Convincing — interesting facts about aluminum.
Aluminum facts give you the information about the natural element used in many kinds of industries. Aluminum is considered as a cool stuff. It is modern, slim, sturdy and sleek. You can find aluminum used to create can, bottle and many other products. Here are some interesting facts about aluminum ...
Perhaps, you could not have to know that:
- A little over a hundred years ago, a kilo of aluminum costed over a thousand rubles.
- In 1899, British scientists presented to Dmitrii Mendeleev the scales, made of gold and aluminum. Now, a kilogram of this metal costs less than a ruble. Over the first half of our century, global aluminum production has increased by more than 250 times, currently reaching almost 5 million tons; in terms of volume, aluminum production ranks second after iron production.
- Aluminum is more than 2.5 times lighter than iron, 3 times - copper, 4 times - silver. At ordinary temperature, aluminum does not rust in water, does not corrode in air, and resists well the action of nitrogen, sulfur, carbon; the metal surface is covered with the thinnest oxide protective film. Reacts with halogens, caustic alkalis, sulfuric and hydrochloric acids, forming salts. It is stable in solutions of acetic and phosphoric acids, but is destroyed by ammonia water. A piece of aluminum, dipped in concentrated nitric acid, becomes resistant to chemical aggressive environments.
- The bluish-white metal, melting at 660°C, extends well into the wire (a 10,000m long wire spool weighs only 270g and can fit in a match box) and easily rolls into sheets of various thicknesses.
- Alloying with a small amount of other metals (and it forms alloys with almost all metals) significantly increases the strength of aluminum. More than 200 different alloys are known, and their number is increasing every year, and the quality is improving. The greatest application is duralumin, which in addition to aluminum contains about 5% copper, magnesium and iron. Silumin (4-12% silicon), lautal (4% copper, 2% titanium), scleron - an alloy of aluminum with copper, nickel, manganese, silicon and lithium are also widely known in industry.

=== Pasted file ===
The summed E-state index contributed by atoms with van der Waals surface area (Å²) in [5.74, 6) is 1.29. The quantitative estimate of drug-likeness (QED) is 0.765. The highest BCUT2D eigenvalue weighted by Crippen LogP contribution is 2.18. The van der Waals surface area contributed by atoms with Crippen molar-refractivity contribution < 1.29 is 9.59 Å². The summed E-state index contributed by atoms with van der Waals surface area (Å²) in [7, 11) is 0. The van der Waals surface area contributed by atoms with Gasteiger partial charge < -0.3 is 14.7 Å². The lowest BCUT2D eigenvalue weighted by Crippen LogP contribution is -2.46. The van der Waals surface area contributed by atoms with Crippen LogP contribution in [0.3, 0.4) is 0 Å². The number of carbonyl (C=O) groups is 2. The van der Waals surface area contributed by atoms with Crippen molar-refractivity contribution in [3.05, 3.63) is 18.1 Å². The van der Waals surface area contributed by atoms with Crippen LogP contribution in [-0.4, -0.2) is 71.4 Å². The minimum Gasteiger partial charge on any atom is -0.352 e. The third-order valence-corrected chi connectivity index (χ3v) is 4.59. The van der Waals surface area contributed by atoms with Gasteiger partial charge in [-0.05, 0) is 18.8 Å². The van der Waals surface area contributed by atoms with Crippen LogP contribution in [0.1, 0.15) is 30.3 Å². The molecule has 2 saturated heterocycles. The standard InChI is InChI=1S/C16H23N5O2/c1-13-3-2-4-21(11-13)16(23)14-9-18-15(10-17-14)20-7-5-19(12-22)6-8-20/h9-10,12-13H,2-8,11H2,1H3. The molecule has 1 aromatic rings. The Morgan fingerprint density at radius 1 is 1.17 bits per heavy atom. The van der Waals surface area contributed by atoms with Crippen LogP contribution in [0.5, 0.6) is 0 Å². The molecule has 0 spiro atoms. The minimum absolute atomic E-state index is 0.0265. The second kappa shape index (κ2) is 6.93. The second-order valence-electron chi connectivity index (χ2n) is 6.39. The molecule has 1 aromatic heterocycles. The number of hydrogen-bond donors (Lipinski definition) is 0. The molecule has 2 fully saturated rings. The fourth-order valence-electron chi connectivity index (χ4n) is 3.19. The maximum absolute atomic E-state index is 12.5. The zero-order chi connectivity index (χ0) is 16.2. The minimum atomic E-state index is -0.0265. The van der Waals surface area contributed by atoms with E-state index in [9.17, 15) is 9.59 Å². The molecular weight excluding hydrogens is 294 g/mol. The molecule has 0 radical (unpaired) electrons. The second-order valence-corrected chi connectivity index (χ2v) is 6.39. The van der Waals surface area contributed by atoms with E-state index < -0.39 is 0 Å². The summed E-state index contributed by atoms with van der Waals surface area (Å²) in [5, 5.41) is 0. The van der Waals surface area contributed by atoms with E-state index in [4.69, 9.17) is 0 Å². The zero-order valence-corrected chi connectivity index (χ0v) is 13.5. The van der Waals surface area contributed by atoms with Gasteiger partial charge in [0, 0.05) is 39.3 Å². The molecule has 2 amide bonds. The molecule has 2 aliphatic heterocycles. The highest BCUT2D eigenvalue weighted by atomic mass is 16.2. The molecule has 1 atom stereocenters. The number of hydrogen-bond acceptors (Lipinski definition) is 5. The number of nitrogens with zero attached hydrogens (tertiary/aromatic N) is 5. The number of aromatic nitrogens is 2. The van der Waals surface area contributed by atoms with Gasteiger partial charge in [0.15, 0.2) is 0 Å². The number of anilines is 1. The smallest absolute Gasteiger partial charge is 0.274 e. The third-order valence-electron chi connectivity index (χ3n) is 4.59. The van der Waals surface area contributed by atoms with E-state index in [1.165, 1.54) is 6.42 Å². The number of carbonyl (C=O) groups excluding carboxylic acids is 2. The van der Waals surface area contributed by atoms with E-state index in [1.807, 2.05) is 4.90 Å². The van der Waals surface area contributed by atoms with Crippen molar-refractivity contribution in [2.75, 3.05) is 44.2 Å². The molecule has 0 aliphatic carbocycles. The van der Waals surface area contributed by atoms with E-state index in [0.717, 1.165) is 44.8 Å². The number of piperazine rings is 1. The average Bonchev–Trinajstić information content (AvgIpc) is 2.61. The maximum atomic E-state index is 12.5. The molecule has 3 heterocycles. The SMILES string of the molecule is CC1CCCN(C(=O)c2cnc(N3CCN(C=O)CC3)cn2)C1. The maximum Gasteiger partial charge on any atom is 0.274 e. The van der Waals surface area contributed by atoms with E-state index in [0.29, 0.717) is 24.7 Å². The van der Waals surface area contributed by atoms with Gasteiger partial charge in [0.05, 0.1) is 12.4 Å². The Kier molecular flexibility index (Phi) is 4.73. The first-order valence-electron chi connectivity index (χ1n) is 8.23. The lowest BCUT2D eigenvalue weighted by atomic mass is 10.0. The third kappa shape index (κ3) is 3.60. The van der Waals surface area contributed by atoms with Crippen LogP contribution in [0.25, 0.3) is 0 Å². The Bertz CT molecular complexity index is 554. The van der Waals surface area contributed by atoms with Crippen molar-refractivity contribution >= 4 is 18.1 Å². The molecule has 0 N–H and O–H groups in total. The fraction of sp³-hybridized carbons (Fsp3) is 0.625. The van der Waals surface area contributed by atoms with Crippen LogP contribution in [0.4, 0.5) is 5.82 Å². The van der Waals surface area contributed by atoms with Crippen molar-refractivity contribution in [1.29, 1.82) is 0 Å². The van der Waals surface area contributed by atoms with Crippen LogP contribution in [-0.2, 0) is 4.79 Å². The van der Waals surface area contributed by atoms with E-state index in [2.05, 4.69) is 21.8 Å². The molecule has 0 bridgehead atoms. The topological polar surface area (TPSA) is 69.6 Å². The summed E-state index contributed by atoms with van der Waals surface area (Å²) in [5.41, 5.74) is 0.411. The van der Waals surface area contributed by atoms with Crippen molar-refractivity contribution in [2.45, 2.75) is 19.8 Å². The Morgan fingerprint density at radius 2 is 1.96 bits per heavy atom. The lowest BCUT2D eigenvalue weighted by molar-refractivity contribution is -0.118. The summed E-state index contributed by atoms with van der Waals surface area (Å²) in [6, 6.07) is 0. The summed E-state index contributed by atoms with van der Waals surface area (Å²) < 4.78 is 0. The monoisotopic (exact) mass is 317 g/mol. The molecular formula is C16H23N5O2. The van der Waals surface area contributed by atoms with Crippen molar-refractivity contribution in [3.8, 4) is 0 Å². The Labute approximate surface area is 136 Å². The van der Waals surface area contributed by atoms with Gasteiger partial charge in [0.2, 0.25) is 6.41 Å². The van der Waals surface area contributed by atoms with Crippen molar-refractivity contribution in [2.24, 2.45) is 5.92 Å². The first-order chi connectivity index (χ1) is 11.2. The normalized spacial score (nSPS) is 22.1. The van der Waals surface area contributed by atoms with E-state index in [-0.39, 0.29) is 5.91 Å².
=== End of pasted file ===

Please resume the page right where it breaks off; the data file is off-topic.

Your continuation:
- Aluminum and its alloys helped a person conquer the air element, build light and durable railway cars and sea ships. No wonder aluminum is often called winged metal. The wings and fuselages of aircraft, car parts, frames of standard houses, chairs, beds, tables and thousands of other products are made of aluminum and its alloys. In England alone, in the postwar years, over 70 thousand prefabricated aluminum cottages were built. School buildings are also being built there from aluminum. Majestic buildings made of aluminum (and plastic) were built in Moscow - the Palace of Congresses in the Kremlin and the Palace of Pioneers on the Lenin Hills.
- Aluminum is needed by electricians, dyers. Although its electrical conductivity is almost half less than that of copper, aluminum wires successfully replace copper. With a width that provides the same electrical conductivity, they are 2 times lighter than copper. Powdered aluminum is part of many paints.
- When a thin leaf of aluminum foil is heated up to 3–7 microns thick, it flashes with a bright, dazzling white flame, generating a huge amount of heat. The use of aluminum in photography for a smokeless flash is based on this property (a magnesium flash always produces a thick white haze). For the convenience of photographers, special lamps are produced with pieces of aluminum foil and a thin, highly flammable wire. When the current is turned on, the wire ignites the foil.
- Finely ground aluminum mixed with the oxide of some other metal (iron, chromium, calcium) takes oxygen from it, restoring the metal. A mixture of aluminum with magnetic iron oxide is called termite. The burning temperature of this mixture is very high, and therefore termite is used for welding rails, steel and iron products. They are filled with incendiary bombs and artillery shells.
- The ability of aluminum to generate a large amount of heat when combined with oxygen served as the basis for a new highly effective metal smelting process - aluminothermy.
- The processes of aluminothermy were discovered and scientifically substantiated by N. N. Beketov almost a hundred years ago. Since then, they have become widespread in all countries of the world. In modern metallurgy, aluminothermy is used not only for iron smelting, but also for the reduction of refractory metals from ores - vanadium, molybdenum, manganese.